The features and advantages of an apparatus for carrying unvulcanized pneumatic tires in a tire vulcanizer in accordance with the present invention will be more clearly understood from the following description taken in conjunction with the accompanying drawings in which:

FIG. 1 is an elevational side view, generally schematic in form and partly broken away, showing the overall arrangement and construction of the apparatus according to the first embodiment;

FIG. 2 is a view taken substantially along line II--II in FIG. 1;

FIG. 3 is an enlarged front view, partly broken away, of the upper and lower arcuate segments;

FIG. 4 is an enlarged side view, partly broken away, of the upper and lower arcuate segments with a lower bead support member rotatably mounted on the lower arcuate segment, the lower bead support member being adapted to support a lower bead portion of the tire;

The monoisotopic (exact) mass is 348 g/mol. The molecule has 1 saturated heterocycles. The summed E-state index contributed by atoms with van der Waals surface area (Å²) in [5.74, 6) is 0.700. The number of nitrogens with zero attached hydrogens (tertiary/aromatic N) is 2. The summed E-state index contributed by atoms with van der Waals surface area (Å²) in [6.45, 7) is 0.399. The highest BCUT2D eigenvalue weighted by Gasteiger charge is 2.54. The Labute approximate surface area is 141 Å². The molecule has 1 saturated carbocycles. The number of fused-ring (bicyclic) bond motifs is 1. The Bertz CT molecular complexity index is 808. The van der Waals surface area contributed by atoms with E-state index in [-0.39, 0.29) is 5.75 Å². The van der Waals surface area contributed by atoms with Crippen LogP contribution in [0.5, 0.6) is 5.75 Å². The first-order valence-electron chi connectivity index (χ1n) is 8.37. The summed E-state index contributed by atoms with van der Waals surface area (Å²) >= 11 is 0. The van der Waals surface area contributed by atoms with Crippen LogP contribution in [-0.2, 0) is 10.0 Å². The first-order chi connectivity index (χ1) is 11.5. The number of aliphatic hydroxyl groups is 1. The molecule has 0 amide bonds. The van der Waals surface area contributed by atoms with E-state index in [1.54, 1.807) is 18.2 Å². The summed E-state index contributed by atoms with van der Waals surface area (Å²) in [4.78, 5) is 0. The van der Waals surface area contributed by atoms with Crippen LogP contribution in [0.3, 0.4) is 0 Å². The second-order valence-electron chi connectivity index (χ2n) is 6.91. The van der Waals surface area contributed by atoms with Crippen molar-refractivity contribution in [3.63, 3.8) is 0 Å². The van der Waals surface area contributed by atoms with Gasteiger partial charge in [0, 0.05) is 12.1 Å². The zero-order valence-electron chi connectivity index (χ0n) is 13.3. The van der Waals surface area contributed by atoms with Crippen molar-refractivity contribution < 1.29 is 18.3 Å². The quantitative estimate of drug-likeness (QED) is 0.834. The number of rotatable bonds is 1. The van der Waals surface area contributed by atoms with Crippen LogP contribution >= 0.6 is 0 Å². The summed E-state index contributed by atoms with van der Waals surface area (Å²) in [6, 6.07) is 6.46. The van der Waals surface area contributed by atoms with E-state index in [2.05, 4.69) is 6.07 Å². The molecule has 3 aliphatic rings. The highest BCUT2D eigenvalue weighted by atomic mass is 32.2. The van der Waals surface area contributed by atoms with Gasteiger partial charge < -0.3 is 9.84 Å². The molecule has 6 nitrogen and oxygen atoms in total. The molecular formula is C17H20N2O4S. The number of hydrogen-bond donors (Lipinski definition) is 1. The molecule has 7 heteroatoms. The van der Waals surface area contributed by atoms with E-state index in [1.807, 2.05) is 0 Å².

FIG. 5 is a view showing the lower bead support member rotated in an anticlockwise direction from the position shown in FIG. 4 by an upper bead support end of the upper arcuate segment, the upper bead support end being adapted to support an upper bead portion of the tire;

FIG. 6 is a view showing the relative positions assumed by the upper and lower arcuate segments at the beginning stage of tire carrying cycle, the lower arcuate segment being arranged in its uppermost position with respect to the upper arcuate segment;

FIG. 7 is a view showing the relative positions assumed by the upper and lower arcuate segments with the unvulcanized tire supported thereby, the lower arcuate segment being arranged in its lowermost position with respect to the upper arcuate segment;